She opened them with fear and as she did her heart skipped a beat. It was the stranger. He looked paler in the moonlight. He was now wearing more relaxing clothes. Tracksuit bottoms and a Nike T-shirt, still stinking of money. It was obvious he had been working up a bit of a sweat. Sweating money.
She stole a breath from the cold night air and gathering up her strength she asked in a timed voice: “What do you want?” Her voice trailing off at the end. She was trying to avoid eye contact with the old man. Covering her face with a scarf as best she could.”Nothing.
..I just thought I recognised you” As he spoke her eyes drifted to his hands. She could not see a wedding ring, which suggested that no woman would want to live with such an arrogant man. “Don’t be afraid,” he insisted “I wont hurt you”. His hands were begging her.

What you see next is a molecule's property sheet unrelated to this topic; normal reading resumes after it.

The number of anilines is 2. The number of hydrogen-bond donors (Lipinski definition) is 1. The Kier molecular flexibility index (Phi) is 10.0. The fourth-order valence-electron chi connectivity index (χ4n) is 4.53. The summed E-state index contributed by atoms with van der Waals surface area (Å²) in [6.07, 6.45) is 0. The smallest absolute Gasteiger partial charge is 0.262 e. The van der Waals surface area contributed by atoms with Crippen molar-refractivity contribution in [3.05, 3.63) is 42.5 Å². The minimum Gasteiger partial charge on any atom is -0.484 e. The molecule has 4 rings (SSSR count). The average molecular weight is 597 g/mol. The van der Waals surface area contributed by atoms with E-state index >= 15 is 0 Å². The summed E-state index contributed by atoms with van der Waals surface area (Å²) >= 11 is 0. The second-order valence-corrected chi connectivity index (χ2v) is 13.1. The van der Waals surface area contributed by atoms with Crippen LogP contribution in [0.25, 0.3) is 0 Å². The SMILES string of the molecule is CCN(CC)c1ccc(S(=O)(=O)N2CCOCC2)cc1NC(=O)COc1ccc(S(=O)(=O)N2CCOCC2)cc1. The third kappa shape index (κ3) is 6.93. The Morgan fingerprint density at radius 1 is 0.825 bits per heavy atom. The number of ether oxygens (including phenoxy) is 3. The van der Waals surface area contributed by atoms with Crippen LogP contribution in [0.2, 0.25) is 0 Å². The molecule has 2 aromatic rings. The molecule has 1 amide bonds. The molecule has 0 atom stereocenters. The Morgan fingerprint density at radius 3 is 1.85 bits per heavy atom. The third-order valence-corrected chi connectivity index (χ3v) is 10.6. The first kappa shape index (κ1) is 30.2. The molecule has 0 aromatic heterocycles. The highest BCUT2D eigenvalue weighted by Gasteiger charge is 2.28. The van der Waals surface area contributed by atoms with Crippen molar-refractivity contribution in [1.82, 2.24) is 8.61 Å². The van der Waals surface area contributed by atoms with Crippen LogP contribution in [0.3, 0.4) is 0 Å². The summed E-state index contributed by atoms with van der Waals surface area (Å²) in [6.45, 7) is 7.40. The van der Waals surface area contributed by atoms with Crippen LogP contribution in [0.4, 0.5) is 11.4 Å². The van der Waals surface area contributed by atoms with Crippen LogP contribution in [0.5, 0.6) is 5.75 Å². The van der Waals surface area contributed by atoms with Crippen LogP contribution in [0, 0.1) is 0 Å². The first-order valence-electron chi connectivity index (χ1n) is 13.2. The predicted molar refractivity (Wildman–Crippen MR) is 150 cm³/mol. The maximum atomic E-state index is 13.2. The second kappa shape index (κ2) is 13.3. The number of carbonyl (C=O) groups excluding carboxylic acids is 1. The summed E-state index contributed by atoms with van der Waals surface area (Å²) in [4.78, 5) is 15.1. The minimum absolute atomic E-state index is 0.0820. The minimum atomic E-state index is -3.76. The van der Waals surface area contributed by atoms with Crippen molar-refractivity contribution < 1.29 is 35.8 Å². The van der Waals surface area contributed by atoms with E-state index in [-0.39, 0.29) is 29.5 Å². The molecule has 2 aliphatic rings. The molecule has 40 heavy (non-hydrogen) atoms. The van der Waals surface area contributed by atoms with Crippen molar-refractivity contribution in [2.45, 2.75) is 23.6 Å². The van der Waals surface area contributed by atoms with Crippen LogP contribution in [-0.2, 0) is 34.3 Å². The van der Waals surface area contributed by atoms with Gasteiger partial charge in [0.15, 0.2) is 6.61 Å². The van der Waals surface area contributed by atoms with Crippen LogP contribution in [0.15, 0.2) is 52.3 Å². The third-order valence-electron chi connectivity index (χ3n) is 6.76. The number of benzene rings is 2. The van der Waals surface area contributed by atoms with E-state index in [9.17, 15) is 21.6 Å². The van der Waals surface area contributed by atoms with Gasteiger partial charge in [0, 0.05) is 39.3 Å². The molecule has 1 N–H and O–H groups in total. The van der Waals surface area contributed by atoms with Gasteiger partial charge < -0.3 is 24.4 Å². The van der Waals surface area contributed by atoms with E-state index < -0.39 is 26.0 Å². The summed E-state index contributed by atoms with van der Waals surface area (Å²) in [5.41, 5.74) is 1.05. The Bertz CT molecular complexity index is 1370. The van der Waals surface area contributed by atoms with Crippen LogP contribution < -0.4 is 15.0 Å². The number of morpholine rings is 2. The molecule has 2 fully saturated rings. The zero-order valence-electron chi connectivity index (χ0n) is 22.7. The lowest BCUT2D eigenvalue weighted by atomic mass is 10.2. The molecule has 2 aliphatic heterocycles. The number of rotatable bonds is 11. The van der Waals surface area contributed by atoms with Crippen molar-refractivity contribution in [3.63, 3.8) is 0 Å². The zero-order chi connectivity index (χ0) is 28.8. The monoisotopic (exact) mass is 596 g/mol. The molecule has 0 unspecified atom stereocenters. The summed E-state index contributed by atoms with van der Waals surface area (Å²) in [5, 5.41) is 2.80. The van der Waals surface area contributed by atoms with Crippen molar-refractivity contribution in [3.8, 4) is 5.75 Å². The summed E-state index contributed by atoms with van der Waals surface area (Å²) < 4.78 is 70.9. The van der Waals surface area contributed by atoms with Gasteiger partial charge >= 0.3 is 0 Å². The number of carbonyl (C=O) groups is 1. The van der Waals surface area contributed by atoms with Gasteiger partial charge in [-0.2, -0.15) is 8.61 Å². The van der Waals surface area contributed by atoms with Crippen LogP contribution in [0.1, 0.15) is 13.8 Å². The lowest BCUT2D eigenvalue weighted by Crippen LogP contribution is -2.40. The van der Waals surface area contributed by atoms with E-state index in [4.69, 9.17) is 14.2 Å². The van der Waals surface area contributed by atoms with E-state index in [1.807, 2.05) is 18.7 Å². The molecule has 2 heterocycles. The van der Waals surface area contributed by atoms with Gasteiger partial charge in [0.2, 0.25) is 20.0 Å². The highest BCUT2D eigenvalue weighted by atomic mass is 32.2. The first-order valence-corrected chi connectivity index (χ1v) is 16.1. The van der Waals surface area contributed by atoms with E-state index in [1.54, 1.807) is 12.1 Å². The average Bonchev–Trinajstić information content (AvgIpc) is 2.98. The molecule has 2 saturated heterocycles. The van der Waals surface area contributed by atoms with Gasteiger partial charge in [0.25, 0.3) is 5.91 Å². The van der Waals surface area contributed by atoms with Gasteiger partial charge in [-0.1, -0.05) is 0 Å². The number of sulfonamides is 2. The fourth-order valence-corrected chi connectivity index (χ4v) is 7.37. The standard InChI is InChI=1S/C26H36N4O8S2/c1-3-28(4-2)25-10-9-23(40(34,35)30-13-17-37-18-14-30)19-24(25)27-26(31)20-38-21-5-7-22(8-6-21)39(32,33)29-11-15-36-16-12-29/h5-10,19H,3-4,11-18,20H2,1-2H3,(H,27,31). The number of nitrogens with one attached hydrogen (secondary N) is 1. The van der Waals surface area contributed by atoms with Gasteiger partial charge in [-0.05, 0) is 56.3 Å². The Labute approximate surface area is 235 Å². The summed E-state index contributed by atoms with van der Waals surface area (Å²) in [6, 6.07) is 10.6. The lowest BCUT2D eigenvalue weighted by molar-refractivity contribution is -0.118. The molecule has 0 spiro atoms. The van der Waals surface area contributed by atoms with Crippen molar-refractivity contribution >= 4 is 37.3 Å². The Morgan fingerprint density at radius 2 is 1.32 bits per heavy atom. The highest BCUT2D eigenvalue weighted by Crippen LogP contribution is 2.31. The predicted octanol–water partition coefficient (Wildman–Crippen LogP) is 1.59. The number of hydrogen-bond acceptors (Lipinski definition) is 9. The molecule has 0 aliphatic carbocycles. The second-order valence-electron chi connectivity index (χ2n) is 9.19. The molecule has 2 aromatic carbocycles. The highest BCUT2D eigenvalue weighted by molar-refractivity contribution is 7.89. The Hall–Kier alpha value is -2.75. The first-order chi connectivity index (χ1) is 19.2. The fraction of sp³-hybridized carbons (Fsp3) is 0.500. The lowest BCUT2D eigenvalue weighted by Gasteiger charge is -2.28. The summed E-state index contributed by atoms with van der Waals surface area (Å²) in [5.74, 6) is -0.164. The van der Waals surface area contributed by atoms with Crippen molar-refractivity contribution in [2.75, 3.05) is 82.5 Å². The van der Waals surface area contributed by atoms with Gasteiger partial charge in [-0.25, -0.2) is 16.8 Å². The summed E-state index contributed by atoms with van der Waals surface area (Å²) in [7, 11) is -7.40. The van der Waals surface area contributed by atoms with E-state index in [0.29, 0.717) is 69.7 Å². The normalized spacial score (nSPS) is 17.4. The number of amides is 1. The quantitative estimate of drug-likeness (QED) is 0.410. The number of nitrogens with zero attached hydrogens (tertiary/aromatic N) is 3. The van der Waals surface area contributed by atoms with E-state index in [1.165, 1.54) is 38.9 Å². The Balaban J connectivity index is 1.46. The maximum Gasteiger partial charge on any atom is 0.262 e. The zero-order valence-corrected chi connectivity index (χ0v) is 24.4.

“Let me look at your face.” He pleaded. Slowly he uncovered her face and he gazed into her eyes for a few seconds.She broke into a cold sweat and fainted. Entering a state of unconsciousness.
The man started to panic and he scanned his eyes over the girl. She awoke and let out a big sigh. When she turned back..
.he was gone. No man, just herself and her empty stomach crying out to be fed. She felt a brush of cold air over her body and fainted. Entering a state of unconsciousness that was so deep, she could feel pressure flowing over her entire body.
This was not a good thing to do when living on the streets.An hour passed by before she awoke again. The air had grown colder and the doorway she was sleeping on had somehow become harder. Pulling herself from the floor she dragged her rattling bones to the nearby park and reached an unoccupied bench. She laid her head down and from sheer exhaustion fell asleep. Within the next few hours she slipped away.
Dead. Stone cold. Never to be burdened with the weight of loneliness and hunger again. Dead at the age of nineteen.
What a waste.